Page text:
Tomato Cuttings Made Easy!

You desire to grow some late tomatoes, but you didn’t start more seed. What do you do?

Take an old shallow container, drill holes in the bottom and root tomato cuttings in vermiculite and water. It’s actually pretty simple. Tomato plants are actually very tough.

Find a container that will hold coarse vermiculite and water ( a plastic dishpan works great!!). Drill several 3/8 inch holes in the bottom of the container. By the way, you may use a large shallow nursery pot as well. Now place about 3 to 4 inches of coarse vermiculite in the container. Water the vermiculite to supply moisture to the cuttings. Allow excess water to drain prior to taking cuttings.P1040429

Carefully take cuttings from desired tomato plants using garden pruners. I have found, the larger the cutting, the easier to root! Place the cuttings in the moistened vermiculite about 3 inches apart. I place my rooting container in the shade to maintain proper hydration of the new cuttings. Usually it takes 10 to 14 days for proper rooting.

You may notice raised bumps or even small roots starting on the stem. These cuttings are the easiest to root.

Look at the results after just 10 days.

Now it is time to pot up your rooted cuttings in large containers to use for transplant in 10 days.

Water the newly potted cuttings and place in a lightly shaded area. Gradually move the pots into more sun light. Plant the potted plants as you would any transplant.

This an easy, effective way to start large, quick growing tomato plants.




Time to Prune!!

A wise man said “there is a time and a season for everything”. Folks, it’s time to prune your fruit trees. It may seem early. Now is the time!

This 4 year old ‘Ozark Premier’ plum tree was methodically pruned to maximize its’ potential! The before and after shows the amount of pruning necessary to bring this tree to its’ perfection.

Let’s start by sharpening the tools of the trade. A good pair of hand pruners and loppers will get the job done. Start the New Year right by properly sharpening the blade of the pruner and lopper.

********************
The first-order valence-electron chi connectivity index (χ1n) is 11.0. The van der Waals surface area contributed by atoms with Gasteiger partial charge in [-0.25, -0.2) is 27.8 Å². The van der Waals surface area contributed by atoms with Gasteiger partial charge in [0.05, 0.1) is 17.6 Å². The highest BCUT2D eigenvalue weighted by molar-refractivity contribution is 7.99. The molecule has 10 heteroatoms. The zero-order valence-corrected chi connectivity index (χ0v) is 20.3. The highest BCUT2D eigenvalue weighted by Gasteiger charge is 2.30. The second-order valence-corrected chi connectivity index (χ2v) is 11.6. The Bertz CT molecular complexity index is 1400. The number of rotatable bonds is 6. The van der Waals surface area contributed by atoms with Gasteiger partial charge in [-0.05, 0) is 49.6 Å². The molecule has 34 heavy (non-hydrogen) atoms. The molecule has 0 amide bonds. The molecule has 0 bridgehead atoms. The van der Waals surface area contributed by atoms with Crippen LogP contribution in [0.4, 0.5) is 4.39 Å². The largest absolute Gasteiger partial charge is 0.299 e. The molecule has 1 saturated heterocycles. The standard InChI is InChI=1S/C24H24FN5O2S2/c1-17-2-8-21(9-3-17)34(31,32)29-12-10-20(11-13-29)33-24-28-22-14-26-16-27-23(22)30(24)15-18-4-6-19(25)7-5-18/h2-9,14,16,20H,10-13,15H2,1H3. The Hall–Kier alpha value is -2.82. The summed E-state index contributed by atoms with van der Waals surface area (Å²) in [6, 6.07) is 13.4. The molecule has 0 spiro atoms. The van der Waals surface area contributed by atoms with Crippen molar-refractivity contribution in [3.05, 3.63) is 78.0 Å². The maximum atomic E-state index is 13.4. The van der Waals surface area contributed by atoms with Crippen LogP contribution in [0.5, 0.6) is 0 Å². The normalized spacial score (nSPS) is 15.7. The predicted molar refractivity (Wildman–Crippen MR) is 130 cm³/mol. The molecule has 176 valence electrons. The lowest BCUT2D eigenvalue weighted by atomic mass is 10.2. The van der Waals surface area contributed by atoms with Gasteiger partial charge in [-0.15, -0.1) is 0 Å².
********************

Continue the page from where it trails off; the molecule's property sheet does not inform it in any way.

Using a diamond or rat tail file gently sharpen the blade. Gently file against the blade from the base to the tip. A sharpened blade gives a crisp cut. By the way, dip or paint the blades with rubbing alcohol to remove any possible pathogens (disease).

The pruning process starts by removing dead and crossing branches.

Remove the vertical branches to open the tree canopy for better fruiting. The best shape for plum trees require lateral (moderately horizontal) branching.

Codominant branches areĀ a serious weakness in all trees. Codominance occurs when 2 or more branches occur at the same place on the trunk or supporting branch. These codominant branches are of the same diameter, neither one gaining superiority. This provides weak attachment and subsequent weakness. Time to remove!!


“Y” shaped branching is another weakness and usually codominant. Bye-Bye!


Heading cuts will produce lateral (horizontal) branching in the future. The lateral buds will open or sprout due to the pruning which removes branch tip dominance.

Don’t forget to remove all low lying branches. You will want to get under that tree. Nothing more irritating than branches in your face!!


For cuts too large for your hand pruner, bring in the “muscle” – loppers!!!


The finished product which next year will get more definitive pruning.


That was fun!!